The solar steam production using nanonparticles as described, for example, in U.S. application Ser. No. 13/326,482, U.S. patent application Ser. No. 13/514,762, and PCT Application No. US2011/062497, the contents of which are hereby incorporated by reference in their entirety, along with multiple applications thereof, may be used to process cellulosic feedstock either as steam or as a high pressure, high temperature liquid. In one or more embodiments of the invention, the application of solar steam may reduce the energy cost for processing the cellulosic feedstock. Moreover, the processing method for extraction of fermentable biomass may be also take advantage of this essentially free source of high temperature/high pressure steam using our earlier disclosed methods. The solar steam source may be adapted to provide both elevated temperatures and pressures as needed for a liquid water batch extractor.

In accordance with one or more embodiments of the invention, a second important processing step for biofuels, most specifically bioethanol, is distillation of the fermented extract to produce ethanol of the appropriate H2O concentration, for a particular application, such as for use in vehicles. In one or more embodiments of the invention, nanoparticle-enabled solar steam generation may be performed on mixtures of liquids for distillation purposes. In these embodiments, the method may produce a richer ethanol distillate than normal thermal heating methods, which may simplify and streamline the final distillation step in bioethanol production.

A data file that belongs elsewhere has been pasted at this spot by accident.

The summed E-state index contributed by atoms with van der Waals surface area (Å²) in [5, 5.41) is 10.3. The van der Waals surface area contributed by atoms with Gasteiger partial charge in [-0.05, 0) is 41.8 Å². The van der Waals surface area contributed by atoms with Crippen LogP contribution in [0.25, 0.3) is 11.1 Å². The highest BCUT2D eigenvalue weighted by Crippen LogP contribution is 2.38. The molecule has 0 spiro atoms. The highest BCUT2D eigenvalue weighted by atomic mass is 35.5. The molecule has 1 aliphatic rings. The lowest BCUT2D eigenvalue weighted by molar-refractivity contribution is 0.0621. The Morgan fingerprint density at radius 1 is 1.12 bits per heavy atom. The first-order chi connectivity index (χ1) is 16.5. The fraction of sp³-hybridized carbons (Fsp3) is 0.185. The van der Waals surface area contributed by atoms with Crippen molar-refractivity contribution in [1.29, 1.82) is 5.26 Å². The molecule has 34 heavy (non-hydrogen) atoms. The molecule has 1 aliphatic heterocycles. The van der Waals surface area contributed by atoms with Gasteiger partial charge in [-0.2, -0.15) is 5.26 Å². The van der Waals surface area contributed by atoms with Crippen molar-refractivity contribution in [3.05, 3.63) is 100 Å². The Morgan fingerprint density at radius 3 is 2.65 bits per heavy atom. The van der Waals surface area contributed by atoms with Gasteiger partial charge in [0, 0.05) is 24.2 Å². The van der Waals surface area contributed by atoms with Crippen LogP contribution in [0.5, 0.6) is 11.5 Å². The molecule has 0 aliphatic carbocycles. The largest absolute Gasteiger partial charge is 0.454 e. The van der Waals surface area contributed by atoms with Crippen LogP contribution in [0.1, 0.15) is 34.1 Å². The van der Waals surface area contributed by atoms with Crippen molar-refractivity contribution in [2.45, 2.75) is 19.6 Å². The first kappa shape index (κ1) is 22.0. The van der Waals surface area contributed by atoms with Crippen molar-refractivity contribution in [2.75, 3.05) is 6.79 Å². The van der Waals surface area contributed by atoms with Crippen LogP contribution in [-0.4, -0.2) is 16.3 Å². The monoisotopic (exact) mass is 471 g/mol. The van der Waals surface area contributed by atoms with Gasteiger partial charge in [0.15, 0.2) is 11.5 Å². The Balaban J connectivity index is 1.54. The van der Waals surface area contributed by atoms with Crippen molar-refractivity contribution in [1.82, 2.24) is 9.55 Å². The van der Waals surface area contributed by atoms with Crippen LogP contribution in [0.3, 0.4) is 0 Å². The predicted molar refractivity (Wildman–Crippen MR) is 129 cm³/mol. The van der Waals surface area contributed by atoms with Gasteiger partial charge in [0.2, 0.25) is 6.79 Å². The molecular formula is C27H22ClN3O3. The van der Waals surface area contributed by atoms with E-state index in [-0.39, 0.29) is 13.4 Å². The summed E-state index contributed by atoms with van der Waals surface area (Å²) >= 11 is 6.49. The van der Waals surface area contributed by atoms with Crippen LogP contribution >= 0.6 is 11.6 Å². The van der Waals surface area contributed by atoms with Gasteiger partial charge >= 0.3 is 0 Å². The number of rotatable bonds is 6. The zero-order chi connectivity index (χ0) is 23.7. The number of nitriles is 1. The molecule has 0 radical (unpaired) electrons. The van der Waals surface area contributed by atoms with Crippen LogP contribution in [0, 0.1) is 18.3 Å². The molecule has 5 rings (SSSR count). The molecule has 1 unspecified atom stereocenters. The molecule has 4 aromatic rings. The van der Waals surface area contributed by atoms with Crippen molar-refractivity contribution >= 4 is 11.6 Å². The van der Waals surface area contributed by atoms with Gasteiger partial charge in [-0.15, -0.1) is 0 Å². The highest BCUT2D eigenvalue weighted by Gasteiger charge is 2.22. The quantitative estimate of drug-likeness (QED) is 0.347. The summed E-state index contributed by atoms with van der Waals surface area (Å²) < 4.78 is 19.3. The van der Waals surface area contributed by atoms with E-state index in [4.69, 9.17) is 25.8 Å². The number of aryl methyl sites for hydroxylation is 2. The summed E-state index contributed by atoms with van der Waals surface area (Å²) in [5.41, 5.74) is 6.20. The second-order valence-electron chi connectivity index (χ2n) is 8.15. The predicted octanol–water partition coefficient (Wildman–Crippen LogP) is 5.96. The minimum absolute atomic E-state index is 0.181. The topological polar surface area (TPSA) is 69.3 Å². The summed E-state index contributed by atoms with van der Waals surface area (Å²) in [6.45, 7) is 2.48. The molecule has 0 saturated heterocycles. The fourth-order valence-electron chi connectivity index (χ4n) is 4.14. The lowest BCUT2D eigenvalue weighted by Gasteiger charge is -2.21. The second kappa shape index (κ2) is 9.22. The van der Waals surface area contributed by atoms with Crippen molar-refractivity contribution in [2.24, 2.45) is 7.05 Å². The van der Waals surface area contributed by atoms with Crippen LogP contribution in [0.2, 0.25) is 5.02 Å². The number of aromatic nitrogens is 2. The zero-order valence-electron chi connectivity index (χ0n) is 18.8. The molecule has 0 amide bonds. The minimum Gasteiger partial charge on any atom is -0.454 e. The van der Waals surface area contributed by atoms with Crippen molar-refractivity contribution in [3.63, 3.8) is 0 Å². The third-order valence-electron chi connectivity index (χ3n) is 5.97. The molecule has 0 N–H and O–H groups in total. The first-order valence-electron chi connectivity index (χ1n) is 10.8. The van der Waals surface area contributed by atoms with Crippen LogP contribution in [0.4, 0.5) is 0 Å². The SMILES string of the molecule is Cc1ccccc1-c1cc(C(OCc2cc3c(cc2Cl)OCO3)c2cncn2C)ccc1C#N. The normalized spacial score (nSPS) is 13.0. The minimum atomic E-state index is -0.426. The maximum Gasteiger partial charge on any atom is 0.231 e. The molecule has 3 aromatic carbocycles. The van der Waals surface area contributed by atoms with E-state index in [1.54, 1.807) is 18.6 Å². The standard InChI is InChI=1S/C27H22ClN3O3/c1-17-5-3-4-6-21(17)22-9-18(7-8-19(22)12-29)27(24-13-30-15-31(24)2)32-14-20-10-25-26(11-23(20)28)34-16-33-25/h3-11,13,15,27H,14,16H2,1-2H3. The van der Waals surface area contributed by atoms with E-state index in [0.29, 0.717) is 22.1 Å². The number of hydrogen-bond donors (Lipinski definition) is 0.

In accordance with embodiments of the invention, bioethanol production from lignocellulosic biomass such as hay or straw may be used to generate fuel. Alfalfa and Coastal Bermudagrass are known non-food feeds. A pretreatment of the feedstock prior to fermentation is crucial in order to achieve a high ethanol yield. The cell walls of grass contain cellulose and hemicellulose. These polysaccharides need to be degraded into smaller units which are accessible to yeast to perform fermentation.

In one or more embodiments of the invention, nanoparticle-generated solar steam may be used for the hot water pretreatment of feedstock. If the solar steam is kept in a closed system, high temperature and a significant pressure builds up. The conditions that embodiments of the invention may reach are sufficient for the pretreatment process. A slurry of the feedstock in water is kept in a pretreatment module where the steam streams into so the temperature and pressure rises to a regime where the polysaccharides degrade into smaller units. This improves the fermentability of the raw material and will lead to higher ethanol yield.